• It's easy to create a detailed profile with you resume, price per an hour, and samples of your work
  • Searching for jobs is easy with the ability to select the type, region and keywords for your desired job.
  • The portfolio looks professional, and could serve as a website for artist's without a personal website.
Cons: 
  • In order to apply to certain "featured jobs" you need to pay a monthly membership. I don't really find this as a con though, because the membership gives you more exposure and a larger portfolio. 
  • There are quite a few applicants for each job, so you need to make sure your work stands out.
 Website #3: Sign up for Pinterest

This is one of the most visually driven websites I have encountered, and I've had mild success promoting my artwork on it. I'm sure others can have great success if their artwork fits the style of the most popular pins on Pinterest.

Pros: 
  • It's very easy to share your work posted from other pages such as your blog and website. You simply install the "Pin It" button, and you can create a Pinterest Pin from whatever page you happen to be on.
  • You can sort your art into different pin boards. When you collect  popular content and aesthetically pleasing pins into boards, and have your personal art board sandwiched between these, people will trust your good taste in style, art and design, and take a look. 
  • Pins can go viral with the right description and beauty. 
Cons: 

  • The very high female demographic makes this a niche that you will have to fit into for success. I'm not trying to generalize women, but the pins of Pinterest all have a similar aesthetic quality, (pastels, photo filters, crisp white backgrounds, luxury) My more feminine drawings that focus on florals, a vintage look and fashion do best here. 
  • Pinterest can be an easy way to steal artwork and claim it as your own.

Website #4: Sign up for Penciljack


This website is called "The Comics Lab" but they welcome all types of artwork. I was referred here by my dad Steve Funnell, and enjoy the community on this site.

Pros:
  • Strong community of professional artists who give some of the best critiques on submitted work.
  • There are weekly sketch groups, contests, and art trades to keep  motivation up.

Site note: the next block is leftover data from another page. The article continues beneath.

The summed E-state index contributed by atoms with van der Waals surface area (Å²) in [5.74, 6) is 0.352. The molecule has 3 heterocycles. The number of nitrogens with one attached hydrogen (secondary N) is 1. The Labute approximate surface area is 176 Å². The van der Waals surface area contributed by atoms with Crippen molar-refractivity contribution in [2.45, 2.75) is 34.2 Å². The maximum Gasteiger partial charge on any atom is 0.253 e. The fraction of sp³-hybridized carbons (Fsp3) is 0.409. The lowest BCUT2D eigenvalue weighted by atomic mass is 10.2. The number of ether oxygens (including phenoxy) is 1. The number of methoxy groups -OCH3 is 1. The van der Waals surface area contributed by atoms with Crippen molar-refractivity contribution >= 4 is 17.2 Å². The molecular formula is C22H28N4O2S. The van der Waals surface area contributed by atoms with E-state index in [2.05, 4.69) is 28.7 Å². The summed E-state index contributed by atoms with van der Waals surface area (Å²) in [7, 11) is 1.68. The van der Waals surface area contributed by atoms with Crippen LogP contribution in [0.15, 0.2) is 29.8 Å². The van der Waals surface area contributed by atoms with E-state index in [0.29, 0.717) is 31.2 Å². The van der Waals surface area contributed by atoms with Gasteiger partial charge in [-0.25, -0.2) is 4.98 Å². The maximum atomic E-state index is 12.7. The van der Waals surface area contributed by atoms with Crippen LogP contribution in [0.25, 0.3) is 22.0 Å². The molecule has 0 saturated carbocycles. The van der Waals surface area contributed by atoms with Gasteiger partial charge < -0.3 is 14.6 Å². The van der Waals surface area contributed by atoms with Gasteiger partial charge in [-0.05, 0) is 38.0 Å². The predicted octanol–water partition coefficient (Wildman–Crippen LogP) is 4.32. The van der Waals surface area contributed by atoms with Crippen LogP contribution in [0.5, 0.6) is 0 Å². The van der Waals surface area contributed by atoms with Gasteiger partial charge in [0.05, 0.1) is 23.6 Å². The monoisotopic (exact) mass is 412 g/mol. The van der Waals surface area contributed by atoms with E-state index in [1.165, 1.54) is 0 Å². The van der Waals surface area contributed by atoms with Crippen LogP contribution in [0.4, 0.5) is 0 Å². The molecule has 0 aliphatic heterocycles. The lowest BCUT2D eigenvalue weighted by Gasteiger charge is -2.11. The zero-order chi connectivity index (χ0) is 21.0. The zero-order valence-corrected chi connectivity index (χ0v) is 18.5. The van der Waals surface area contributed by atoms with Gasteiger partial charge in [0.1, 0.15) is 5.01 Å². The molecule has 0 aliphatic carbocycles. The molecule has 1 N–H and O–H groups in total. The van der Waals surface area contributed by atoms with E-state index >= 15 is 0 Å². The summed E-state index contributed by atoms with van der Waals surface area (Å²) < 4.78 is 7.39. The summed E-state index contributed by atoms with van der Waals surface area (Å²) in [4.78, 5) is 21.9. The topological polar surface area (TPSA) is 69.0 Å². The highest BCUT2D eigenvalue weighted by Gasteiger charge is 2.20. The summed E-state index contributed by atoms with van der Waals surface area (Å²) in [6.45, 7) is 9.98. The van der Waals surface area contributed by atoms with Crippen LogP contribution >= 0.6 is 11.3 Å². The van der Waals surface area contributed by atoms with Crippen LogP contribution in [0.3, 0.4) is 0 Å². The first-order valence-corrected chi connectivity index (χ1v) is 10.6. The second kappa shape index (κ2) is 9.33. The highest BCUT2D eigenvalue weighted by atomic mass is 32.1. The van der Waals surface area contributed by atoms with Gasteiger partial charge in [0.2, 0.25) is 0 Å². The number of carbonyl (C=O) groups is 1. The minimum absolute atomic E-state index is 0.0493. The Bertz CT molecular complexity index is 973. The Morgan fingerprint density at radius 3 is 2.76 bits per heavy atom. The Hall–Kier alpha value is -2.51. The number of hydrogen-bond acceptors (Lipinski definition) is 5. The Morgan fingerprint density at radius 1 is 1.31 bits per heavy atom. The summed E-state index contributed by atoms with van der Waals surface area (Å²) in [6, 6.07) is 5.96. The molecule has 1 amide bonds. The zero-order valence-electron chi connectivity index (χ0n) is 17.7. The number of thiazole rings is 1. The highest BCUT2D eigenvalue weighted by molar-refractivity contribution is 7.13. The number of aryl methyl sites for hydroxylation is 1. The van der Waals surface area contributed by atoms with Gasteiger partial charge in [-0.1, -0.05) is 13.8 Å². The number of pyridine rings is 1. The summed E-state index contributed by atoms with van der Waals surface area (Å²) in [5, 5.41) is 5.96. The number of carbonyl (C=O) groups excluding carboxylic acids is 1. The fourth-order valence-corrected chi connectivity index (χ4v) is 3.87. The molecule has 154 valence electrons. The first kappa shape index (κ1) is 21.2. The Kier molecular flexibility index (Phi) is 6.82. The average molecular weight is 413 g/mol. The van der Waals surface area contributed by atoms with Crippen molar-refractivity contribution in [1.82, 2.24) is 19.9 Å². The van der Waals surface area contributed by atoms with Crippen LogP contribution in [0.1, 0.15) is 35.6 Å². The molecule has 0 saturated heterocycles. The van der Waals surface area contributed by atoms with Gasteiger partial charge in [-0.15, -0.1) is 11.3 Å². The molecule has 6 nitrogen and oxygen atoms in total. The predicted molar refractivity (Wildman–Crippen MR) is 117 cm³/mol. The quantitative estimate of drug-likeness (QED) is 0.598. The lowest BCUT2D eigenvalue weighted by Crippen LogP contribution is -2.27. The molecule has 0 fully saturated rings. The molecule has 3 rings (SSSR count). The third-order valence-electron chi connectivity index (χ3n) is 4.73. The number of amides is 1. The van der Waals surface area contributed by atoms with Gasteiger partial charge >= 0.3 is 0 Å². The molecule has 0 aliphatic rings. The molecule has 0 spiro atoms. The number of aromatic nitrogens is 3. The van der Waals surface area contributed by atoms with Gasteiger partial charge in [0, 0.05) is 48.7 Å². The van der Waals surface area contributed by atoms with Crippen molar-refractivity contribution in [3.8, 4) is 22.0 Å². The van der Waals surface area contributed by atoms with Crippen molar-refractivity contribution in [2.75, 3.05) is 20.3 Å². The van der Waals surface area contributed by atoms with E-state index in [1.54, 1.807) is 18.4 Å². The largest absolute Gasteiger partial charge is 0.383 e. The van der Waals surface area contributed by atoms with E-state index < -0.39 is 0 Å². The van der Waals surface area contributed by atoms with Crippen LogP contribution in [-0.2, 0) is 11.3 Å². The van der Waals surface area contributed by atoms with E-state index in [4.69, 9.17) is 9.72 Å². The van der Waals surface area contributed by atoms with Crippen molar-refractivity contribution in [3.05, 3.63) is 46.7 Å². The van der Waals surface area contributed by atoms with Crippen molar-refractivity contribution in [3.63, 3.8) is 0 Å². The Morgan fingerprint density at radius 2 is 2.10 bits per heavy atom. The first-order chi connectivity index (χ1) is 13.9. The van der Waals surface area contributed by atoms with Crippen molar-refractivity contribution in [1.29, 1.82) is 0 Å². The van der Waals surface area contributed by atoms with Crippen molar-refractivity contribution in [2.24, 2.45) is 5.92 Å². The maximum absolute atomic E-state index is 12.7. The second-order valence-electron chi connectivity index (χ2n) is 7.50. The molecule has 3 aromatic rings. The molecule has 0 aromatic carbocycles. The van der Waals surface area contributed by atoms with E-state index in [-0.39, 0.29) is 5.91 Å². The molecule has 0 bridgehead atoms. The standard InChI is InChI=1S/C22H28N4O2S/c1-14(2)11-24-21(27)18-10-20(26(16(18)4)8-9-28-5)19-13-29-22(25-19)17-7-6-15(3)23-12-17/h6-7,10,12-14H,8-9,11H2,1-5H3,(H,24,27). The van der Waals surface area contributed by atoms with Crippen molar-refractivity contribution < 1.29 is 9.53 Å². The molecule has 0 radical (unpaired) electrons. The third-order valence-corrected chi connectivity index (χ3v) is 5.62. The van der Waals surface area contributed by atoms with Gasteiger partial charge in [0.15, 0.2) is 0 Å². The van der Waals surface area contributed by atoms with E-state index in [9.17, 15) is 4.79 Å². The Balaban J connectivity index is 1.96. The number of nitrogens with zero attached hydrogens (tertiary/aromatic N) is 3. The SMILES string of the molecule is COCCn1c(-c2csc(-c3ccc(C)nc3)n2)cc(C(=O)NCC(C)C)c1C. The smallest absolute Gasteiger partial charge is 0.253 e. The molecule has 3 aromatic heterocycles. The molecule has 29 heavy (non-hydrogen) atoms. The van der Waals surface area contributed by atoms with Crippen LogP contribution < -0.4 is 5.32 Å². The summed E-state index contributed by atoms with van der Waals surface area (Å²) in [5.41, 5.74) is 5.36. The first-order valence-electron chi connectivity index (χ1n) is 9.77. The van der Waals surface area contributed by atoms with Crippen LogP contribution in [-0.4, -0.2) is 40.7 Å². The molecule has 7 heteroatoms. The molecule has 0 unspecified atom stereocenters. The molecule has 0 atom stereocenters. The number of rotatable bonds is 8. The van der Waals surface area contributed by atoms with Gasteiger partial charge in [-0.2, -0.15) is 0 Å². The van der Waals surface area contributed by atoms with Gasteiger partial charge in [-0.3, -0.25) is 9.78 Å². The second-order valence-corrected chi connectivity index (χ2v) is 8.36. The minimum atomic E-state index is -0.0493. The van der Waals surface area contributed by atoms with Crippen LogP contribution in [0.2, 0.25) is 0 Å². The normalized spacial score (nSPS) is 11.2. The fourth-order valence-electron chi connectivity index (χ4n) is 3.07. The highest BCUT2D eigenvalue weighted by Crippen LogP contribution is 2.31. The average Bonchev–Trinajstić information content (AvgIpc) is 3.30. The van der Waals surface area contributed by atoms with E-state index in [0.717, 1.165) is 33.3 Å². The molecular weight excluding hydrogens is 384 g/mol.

• Each member gets a personal art blog, which has gotten a great amount of views and shows up decently high in the Google search results. 
Cons: You can't have an icon and signature until you've posted a certain amount of times, and this is painful for the those of us who like everything to be personalized. 

Website #5: Sign up for Fine Art America
Do you like to sell your work but don't want to deal with shipping and losing your original art? This is the solution.

Pros: 
  • If you sign up for a membership, (the price is very reasonable) you are able to embed a store widget into your website and blog to give visitors easy access to your shop.
  • There is a good community on this website, and people are happy to congratulate your sales.
  • Fine Art America offers many options to the customer such as paper type and size, so they can purchase your painting on canvas as it was intended to be viewed.
Cons:
  • Make sure to mark up your prints enough, the website sets the minimum of each print around 10 dollars, and you need to add the amount of money you would like to make. But if it gets too high, you discourage buyers. It's a very delicate balance. I hate pricing art.
  • The site seems hard to be discovered on, that is why the external store widget is important for getting sales.

So those are my reviews of 5 art websites I use to promote my art. When I recover from typing this,  there are more I'd like to write about.

Leave a comment and let me know if you agree with these reviews.Also, if you have a favorite website for art promotion I didn't mention, let me know.